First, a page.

Adam and I have decided to reroute our Mad Men musings back to our spiritual home at Mindless Ones. This is the first of what will likely be many posts.

Hope you enjoy them.

It’s no coincidence that an episode entitled Time Zones begins with a pitch for a watch, but the ways in which pitch and title contradict each other are revealing. ‘Accutron Time’, we are told, is ‘accurate’, as precise as the Swiss watchmakers who created it and upon whose mobile time keeping devices the 21st century would, long before the 1960s, come to depend. It is a continuous, unfragmented time, a smooth procession of elegant moments in a perfectly synchronised world, one in which Steve McQueen would feel at home. In short a Hollywood and Madison Avenue generated fantasy, that Don, a man who can always be relied upon to translate personal crises into amazing copy, is desperate to see made into a reality. Or the next best thing – an advert.

While the world conjured by the pitch is 99% bullshit and macho power fantasy, what makes it dangerous is the remaining 1% which speaks to some kind of truth. Everyone has experienced a time when things just clicked – when we were perfectly attuned to our loved ones and the conversation flowed, when our partners responded to every advance, when our lives were experienced as an unbroken series of YES!es and everything fell into place exactly as it should – and Don, for much of his adult life a successful man by any measure, is no exception. What he struggles to live with, what we all struggle with in the end, is that we can’t simply will this ideal state of affairs into being. All the precision engineering in the world can’t calibrate our disjointed lives, personal and transpersonal, with their separate and often divergent needs and histories. Like Don and so much of the supporting cast this episode, we will frequently find ourselves out of sync, our flight late, our pitches unheard and meetings misfiring, and we just have to deal with that. Grace cannot be forced, there are no shortcuts. With or without an Accutron.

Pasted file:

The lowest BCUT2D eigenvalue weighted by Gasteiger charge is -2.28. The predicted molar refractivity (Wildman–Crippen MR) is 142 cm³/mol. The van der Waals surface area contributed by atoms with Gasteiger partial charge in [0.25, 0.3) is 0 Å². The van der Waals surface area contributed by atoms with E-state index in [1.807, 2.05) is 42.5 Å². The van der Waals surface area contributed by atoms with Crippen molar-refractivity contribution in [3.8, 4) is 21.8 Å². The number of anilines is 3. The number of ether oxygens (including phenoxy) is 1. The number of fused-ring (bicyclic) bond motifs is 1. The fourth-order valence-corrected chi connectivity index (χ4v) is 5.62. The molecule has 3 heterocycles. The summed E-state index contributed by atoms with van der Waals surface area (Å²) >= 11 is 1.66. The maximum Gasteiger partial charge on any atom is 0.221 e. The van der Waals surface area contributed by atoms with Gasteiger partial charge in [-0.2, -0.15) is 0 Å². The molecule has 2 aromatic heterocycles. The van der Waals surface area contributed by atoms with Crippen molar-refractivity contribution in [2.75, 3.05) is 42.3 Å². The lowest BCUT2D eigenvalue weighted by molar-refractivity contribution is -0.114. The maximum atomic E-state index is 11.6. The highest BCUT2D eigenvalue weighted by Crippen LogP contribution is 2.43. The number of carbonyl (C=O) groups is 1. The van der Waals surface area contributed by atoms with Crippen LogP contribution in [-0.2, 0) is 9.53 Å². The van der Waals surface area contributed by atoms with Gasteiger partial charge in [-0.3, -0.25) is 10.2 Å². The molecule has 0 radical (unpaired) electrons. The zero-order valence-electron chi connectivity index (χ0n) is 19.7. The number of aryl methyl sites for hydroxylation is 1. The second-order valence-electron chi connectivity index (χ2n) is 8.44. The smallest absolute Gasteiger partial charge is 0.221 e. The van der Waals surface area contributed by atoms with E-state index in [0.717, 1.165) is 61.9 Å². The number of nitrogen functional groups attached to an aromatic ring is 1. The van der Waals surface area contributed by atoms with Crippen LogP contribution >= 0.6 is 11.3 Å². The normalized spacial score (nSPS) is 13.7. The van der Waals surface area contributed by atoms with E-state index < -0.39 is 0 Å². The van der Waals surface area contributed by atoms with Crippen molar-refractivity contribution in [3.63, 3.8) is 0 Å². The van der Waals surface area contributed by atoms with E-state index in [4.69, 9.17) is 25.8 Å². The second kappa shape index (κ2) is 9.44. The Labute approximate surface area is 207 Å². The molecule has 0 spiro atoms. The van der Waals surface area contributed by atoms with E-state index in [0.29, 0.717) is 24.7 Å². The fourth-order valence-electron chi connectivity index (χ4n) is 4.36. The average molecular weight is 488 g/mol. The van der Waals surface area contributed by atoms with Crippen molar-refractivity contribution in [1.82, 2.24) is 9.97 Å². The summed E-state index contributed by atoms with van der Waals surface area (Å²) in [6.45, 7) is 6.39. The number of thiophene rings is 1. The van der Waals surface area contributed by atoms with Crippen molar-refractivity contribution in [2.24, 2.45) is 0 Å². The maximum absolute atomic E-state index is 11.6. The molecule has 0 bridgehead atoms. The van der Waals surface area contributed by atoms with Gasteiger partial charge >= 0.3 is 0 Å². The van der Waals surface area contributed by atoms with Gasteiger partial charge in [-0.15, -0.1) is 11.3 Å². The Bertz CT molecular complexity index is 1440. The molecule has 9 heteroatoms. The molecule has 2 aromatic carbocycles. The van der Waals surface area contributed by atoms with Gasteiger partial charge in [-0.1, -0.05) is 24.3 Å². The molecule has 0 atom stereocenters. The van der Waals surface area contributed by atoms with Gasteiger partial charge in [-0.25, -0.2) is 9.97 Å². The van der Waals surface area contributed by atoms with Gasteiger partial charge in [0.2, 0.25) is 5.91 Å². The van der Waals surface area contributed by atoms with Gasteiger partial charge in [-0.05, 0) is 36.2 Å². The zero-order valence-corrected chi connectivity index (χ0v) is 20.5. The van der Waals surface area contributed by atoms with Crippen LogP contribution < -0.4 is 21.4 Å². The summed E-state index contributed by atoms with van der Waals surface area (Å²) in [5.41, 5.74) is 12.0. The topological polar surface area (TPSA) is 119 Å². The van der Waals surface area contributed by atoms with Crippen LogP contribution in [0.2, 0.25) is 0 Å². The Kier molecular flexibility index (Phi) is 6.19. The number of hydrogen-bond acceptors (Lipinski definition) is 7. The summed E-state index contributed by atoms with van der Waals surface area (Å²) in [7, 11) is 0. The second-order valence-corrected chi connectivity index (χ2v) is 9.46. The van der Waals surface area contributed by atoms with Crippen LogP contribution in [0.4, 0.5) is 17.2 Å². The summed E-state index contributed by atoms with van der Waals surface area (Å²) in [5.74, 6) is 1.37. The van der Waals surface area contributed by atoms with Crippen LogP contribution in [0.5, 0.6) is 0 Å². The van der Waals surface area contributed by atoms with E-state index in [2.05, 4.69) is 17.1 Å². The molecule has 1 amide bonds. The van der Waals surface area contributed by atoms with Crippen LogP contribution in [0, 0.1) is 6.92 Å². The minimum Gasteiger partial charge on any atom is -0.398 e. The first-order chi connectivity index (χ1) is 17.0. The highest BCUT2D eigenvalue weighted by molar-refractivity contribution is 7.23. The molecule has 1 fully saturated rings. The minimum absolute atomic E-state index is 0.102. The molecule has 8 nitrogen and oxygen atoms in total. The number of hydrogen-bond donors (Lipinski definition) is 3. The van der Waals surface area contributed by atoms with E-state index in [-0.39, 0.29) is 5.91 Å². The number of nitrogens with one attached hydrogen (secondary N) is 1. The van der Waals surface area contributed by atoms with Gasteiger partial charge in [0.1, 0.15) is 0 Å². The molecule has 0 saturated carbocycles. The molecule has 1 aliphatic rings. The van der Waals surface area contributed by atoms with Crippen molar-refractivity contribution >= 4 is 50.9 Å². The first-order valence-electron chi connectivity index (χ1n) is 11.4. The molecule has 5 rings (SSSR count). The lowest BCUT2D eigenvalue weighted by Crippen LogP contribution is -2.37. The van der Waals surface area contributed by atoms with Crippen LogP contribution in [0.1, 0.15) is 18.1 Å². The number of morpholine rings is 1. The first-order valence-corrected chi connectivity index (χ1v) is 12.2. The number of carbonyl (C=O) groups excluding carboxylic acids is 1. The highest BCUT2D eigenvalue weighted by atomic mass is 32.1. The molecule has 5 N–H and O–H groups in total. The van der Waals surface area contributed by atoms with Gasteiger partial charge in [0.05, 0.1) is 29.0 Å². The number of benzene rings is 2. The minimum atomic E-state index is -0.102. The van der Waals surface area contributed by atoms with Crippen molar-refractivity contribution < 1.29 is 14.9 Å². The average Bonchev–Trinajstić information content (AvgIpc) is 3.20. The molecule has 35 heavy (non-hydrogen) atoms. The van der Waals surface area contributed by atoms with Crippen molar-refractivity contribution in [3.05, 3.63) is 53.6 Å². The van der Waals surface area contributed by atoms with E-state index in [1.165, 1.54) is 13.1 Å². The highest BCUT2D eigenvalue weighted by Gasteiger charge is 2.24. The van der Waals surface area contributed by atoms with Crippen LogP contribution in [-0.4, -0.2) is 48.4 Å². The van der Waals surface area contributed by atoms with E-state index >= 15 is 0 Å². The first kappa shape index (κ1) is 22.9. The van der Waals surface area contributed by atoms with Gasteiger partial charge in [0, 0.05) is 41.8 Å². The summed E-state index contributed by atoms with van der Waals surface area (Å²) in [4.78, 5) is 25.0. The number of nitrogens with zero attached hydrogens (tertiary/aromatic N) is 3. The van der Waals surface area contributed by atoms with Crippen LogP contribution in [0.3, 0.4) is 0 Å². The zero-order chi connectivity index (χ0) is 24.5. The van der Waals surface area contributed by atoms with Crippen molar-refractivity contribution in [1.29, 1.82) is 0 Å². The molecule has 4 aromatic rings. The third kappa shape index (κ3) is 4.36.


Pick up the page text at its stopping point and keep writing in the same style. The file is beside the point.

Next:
Ultimately this is why Don’s repeated mantra of ‘I’ve got to work’ rings so hollow. Not because he’s currently unemployed, but because the kind of work he’s talking about, conjuring pretty illusions as a stand in for actually dealing with shit, doesn’t solve anything. It’s life lived by proxy and the solutions it provides work only for imaginary people on the TV screen and are toxic to actual flesh. The observation Lee Cabot (the beautiful stranger Don shares a flight with midway through Time Zones) makes about us all being hoodwinked by Madison avenue might seem obvious to the long term fan, but maybe this is the perfect moment to restate the point: Don has become addicted to a drug he engineered and it is only by going cold turkey and employing all that wonderful imagination to find a way out of his hole that he stands a chance of creating a real life which in an any way measures up.

Now, at the beginning of the season, I want to talk about his chances.

Join us tomozz for more….

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